One of the four STEM fields, engineering, is in vogue these days as a career destination for high schools students. Maybe you’ve already selected it or are leaning that way, but do you really know how you’re going to respond to the undergraduate regimen – what’s needed to make it through college from both an academic and mindset point of view?
You could start to help answer that question for yourself by taking the 10-question online quiz titled “Should You Become an Engineer?” on thebalancecareers.com site, and while the quiz is limited in scope, it can at least identify those for whom the correct answer is very likely to be “Absolutely not.”
One clue that engineering is your thing tends to come at an early age: you spent lots of time taking apart your toys and other things to see how they worked. Good. You’ve got the requisite level of curiosity, but that’s not enough. Four more traits are critical for academic and career success in engineering:
- Good aptitude for math and science
- Willingness to work extremely hard (even harder than the italicized “extremely” suggests)
- A drive to solve problems
- Excited by the prospect of lifetime learning, because solving problems – the essence of engineering – is cutting edge, is the door to “what’s next”
In an abstract of his book So You Want To Be An Engineer? a guide to a wonderful, mysterious profession, Gareth Padfield, Emeritus Professor of Aerospace Engineering at The University of Liverpool writes
…engineering involves the hard stuff, maths and science, that some people find difficult, but these are just tools that help us conceptualise, design, build, test and operate. Engineering also embraces the eternal mysteries of how things work, or don’t work…. Engineering will shape the lives of generations to come….
How do these suggestions translate into testing your very own hypothesis about becoming an engineer? What does a high school student do in order to best ensure that the bridge to an engineering career is truly solid?
- Evaluate your current high school curriculum to make sure your compass needle points toward advanced math and sciences
- Take AP Calculus and AP Physics (preferably AP Physics 2 or AP Physics C)
- Immerse yourself in an engineering summer program
One very good source of engineering career-related information for students and parents is tryengineering.org. While its sponsor, the Institute of Electrical and Electronics Engineers (IEEE), directs its activities toward electronics, there’s lots of information on other engineering fields, including biomedical, industrial, and mechanical, among others. Another very good – maybe mandatory – avenue for gaining information is actually talking with an engineer who’s active in the field that interests you. According to a huffingtonpost.com article titled So You Want to Be an Engineer? How to Tell if This Is (or Is Not) a Good Idea,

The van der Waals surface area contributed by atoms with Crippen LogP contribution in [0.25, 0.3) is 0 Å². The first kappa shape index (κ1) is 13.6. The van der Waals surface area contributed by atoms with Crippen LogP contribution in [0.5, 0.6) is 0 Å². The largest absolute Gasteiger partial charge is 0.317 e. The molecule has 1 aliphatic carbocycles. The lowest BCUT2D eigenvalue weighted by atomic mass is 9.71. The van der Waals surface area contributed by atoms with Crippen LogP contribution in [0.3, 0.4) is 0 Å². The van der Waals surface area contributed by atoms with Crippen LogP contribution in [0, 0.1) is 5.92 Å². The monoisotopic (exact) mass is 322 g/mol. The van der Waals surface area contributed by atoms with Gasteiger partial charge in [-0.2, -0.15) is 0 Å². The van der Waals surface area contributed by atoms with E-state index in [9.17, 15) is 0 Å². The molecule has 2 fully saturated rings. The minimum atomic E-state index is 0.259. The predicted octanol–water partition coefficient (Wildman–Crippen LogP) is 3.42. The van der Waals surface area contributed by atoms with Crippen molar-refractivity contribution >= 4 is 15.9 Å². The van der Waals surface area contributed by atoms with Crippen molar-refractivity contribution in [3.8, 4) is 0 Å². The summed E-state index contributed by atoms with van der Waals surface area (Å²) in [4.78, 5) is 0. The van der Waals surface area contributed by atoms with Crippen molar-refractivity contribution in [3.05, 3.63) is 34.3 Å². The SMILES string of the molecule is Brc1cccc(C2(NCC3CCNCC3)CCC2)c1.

While personal exposure is useful for any career, it is especially important for students who want to become engineering majors.
Whether mechanical, electrical, or another area, undergraduate engineering programs are very structured from the moment you start college. You should also know that engineering majors have the reputation for being very demanding, sometimes taking five years to complete. While it is usually easy to leave an engineering major to go into something else, it’s almost impossible to move from a non-engineering major and transfer to an engineering one. Therefore, before you apply to college it’s critical to know something about engineering as a field, what an engineer does and that you want to go into that major.
If you’re not willing to do the hard work to thoroughly research engineering and ensure it’s right for you, you probably don’t work hard enough to belong in the field.
In the same scitechconnect.elsevier.com post, Springthorpe notes that “Getting your engineering degree is a ticket to a rewarding career, and sometimes a handsome paycheck,” but what’s going to give you the drive to make it through the hard work needed to reach your goals? What moves you? What captures you imagination?
According to a post titled 40 Different Types of Engineering Degrees on www.typesofengineeringdegrees.org, engineering is a broad term that covers a wide range of applications and industries, with plenty of potential sources of inspiration. According to a post on engineeringchallenges.org’s Grand Challenges of Engineering website, there are “14 specific challenges in a wide variety of disciplines that engineers have identified as the challenges that engineering can solve in the 21st Century.” Certainly some current high school students will get their degrees in engineering and help solve some of those problems. In fact, some students might well contribute via undergraduate research — and if you’re willing and able to do the work, one of those students could be you.
Get busy, start learning, and work hard.